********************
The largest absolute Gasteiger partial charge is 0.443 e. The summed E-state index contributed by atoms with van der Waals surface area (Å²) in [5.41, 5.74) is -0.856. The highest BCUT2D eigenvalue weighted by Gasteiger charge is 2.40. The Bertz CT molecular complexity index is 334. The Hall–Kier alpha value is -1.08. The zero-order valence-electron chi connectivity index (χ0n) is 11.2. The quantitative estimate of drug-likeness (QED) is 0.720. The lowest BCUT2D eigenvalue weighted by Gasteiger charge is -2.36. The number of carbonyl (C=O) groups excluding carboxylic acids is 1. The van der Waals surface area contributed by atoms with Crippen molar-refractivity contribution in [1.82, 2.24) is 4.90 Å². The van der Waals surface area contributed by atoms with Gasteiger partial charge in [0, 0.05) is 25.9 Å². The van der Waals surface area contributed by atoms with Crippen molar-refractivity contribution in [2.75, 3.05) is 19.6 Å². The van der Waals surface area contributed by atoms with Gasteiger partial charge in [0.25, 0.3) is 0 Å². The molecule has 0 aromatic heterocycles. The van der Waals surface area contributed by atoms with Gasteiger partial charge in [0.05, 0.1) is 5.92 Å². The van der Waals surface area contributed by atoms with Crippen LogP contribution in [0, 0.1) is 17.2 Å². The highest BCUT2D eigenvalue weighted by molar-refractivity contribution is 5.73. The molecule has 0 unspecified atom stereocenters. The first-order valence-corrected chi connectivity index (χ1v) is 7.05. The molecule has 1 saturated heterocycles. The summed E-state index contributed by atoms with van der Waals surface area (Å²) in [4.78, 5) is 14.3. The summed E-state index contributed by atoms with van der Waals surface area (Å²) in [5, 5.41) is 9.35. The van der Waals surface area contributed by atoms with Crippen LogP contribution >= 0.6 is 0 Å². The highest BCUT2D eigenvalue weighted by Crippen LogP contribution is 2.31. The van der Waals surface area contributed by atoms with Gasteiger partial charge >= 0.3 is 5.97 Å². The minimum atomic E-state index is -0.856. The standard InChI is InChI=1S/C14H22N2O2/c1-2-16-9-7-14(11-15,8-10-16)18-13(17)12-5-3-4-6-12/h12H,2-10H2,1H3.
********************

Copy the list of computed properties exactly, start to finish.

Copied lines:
The largest absolute Gasteiger partial charge is 0.443 e. The summed E-state index contributed by atoms with van der Waals surface area (Å²) in [5.41, 5.74) is -0.856. The highest BCUT2D eigenvalue weighted by Gasteiger charge is 2.40. The Bertz CT molecular complexity index is 334. The Hall–Kier alpha value is -1.08. The zero-order valence-electron chi connectivity index (χ0n) is 11.2. The quantitative estimate of drug-likeness (QED) is 0.720. The lowest BCUT2D eigenvalue weighted by Gasteiger charge is -2.36. The number of carbonyl (C=O) groups excluding carboxylic acids is 1. The van der Waals surface area contributed by atoms with Crippen molar-refractivity contribution in [1.82, 2.24) is 4.90 Å². The van der Waals surface area contributed by atoms with Gasteiger partial charge in [0, 0.05) is 25.9 Å². The van der Waals surface area contributed by atoms with Crippen molar-refractivity contribution in [2.75, 3.05) is 19.6 Å². The van der Waals surface area contributed by atoms with Gasteiger partial charge in [0.25, 0.3) is 0 Å². The molecule has 0 aromatic heterocycles. The van der Waals surface area contributed by atoms with Gasteiger partial charge in [0.05, 0.1) is 5.92 Å². The van der Waals surface area contributed by atoms with Crippen LogP contribution in [0, 0.1) is 17.2 Å². The highest BCUT2D eigenvalue weighted by molar-refractivity contribution is 5.73. The molecule has 0 unspecified atom stereocenters. The first-order valence-corrected chi connectivity index (χ1v) is 7.05. The molecule has 1 saturated heterocycles. The summed E-state index contributed by atoms with van der Waals surface area (Å²) in [4.78, 5) is 14.3. The summed E-state index contributed by atoms with van der Waals surface area (Å²) in [5, 5.41) is 9.35. The van der Waals surface area contributed by atoms with Crippen LogP contribution >= 0.6 is 0 Å². The highest BCUT2D eigenvalue weighted by Crippen LogP contribution is 2.31. The van der Waals surface area contributed by atoms with Gasteiger partial charge >= 0.3 is 5.97 Å². The minimum atomic E-state index is -0.856. The standard InChI is InChI=1S/C14H22N2O2/c1-2-16-9-7-14(11-15,8-10-16)18-13(17)12-5-3-4-6-12/h12H,2-10H2,1H3.